September 7 – October 13, 2012
There is a beautiful, crowded music in these photographic constructions by Julie Holcombe, something symphonic, evoking charm via chaotic amalgamations of modern life.
Rather than, as the great contemporary photographer Andreas Gursky frequently does, finding a kind of uniform blur in contemporary urban architectural phenomena, she composes similar elements to create variegated but harmonious, conjunctions that commemorate difference.
The series made emblematic by Babel Revisited (image shown above) represents that vividly. It shows a composite of buildings, many from New York, but (according to Holcombe, with whom I was able to speak at this show) also from Cleveland and other cities. They are gingerly compressed into one another, then placed on a kind of hill within a surrounding landscape. The hill (again, according to Holcombe) is inspired by the Athenian Acropolis.
This print conveys, as background, the chaos that the Biblical tale of Babel connotes, but there is greater contemporary irony here, suggesting how the jumble of modern life a certain kind of coherence, and dignity, through humor. We live in a jumble, but, if we can keep smiling and see the beautiful collages embedded in that jumble, all is not lost.
Architects’ Dream shows, as does Babel, an aggregate, but with an amalgamation of elements derived from Las Vegas, the world capital of whimsical architectural design. One can only smile at this celebration of the wild variety of compositional languages spoken there.
A series of vertically elongated pieces seemingly inspired from Chinese and Japanese scroll paintings, shows imagistic amalgamations done less noticeably than in the Babel series, with vertical sweeps that contain transitions that are almost unrecognizable as edits.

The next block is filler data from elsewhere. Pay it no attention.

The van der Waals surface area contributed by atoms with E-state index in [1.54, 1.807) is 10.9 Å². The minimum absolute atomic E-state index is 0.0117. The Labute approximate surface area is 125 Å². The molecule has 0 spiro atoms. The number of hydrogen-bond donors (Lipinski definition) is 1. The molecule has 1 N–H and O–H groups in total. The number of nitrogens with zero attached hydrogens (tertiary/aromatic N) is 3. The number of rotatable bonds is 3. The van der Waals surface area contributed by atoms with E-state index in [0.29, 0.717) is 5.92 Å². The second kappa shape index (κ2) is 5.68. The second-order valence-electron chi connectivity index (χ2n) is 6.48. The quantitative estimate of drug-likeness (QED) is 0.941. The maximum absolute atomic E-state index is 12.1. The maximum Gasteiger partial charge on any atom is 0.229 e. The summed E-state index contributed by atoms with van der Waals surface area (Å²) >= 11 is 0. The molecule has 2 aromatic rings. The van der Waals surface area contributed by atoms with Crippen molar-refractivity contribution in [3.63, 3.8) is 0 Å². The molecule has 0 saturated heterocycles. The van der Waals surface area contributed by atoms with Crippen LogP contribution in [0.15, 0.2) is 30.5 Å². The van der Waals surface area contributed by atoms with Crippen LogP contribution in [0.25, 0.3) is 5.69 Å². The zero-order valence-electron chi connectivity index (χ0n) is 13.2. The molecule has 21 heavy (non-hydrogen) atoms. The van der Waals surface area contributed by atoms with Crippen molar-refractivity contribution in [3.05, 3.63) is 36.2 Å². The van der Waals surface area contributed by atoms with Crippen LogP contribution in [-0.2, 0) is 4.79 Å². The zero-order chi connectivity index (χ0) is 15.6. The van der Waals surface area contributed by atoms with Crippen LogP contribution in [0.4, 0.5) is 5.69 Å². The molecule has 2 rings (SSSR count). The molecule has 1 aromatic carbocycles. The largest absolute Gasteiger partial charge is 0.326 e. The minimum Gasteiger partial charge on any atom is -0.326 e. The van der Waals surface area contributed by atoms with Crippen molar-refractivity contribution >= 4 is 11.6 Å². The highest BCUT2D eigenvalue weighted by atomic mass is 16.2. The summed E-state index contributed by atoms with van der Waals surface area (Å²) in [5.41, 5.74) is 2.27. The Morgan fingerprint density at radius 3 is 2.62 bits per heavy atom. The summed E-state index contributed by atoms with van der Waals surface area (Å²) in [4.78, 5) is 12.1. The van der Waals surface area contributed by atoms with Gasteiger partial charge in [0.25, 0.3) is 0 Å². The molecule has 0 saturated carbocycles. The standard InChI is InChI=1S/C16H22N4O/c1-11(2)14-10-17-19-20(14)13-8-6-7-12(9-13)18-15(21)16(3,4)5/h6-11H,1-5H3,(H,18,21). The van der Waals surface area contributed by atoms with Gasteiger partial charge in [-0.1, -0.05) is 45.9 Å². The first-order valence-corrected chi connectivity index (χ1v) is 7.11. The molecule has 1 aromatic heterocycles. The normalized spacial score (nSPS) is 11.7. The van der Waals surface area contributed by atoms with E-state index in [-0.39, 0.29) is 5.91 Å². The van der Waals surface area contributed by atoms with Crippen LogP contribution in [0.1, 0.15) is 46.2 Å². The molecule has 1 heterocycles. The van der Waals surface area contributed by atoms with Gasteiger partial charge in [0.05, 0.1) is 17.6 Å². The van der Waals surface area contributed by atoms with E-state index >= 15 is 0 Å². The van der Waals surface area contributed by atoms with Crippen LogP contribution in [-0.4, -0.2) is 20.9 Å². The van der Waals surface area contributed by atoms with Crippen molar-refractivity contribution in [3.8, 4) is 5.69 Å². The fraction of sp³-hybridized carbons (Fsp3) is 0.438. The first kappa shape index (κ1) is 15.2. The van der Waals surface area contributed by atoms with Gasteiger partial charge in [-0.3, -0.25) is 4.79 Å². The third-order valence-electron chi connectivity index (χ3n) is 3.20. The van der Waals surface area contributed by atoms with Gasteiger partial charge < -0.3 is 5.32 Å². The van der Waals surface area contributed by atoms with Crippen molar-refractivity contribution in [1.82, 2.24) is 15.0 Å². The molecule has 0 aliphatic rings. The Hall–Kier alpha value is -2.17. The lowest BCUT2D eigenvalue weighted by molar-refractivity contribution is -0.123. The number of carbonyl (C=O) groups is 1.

Days of No Tomorrow shows a nude at the bottom of a seamlessly layered landscape, vertically elongated very much like a Chinese scroll. A clear cut hill stands over a car junkyard, which in turn stands over a bison herd grazing, all of which hovers over the nude, somehow conveying the sense of her constructing all of this in a complex dream.
Consider the following scroll from fourteenth century China, of the sort from which Holcombe might have taken her inspiration. There is no dreaming nude, but the scene is green, fanciful, and endlessly elongated.
A series, seemingly inspired by interiors done by the Dutch masters of the seventeenth century, creates lovely compositions with the sense of perspective Vermeer might have used, but with indisputable contemporary imagery.
Fox in the Hen House (2010) shows two nudes sitting in a tenement, its red brick crying out through broken plaster. A bucolic farmhouse peers through a window, and crosses shine on the opposite wall. It is a vividly constructed print, full of visual counterbalances and echoes.
Allegory of Melancholy (2012) shows a woman regarding a skull. An array of newspapers and crumpled pieces of paper, wine bottles, pill bottles and mannequin heads strewn across the floor sit before a wall of books. On the one hand, it has the comparative sedateness of a Dutch interior, and an equivalent madness of modern life gone awry.
In these Dutch interior improvisations, as in the Babel and the Chinese Scroll series, the templates of the inspiring forms shine through while we smile at the disjunctions between them and their modern applications.
These inventive amalgamations are evocations of the traditional forms on which they are based, and wonderful, trenchant reconstructions of modernity, serving both to commemorate them and to cast an ironic eye on their differences.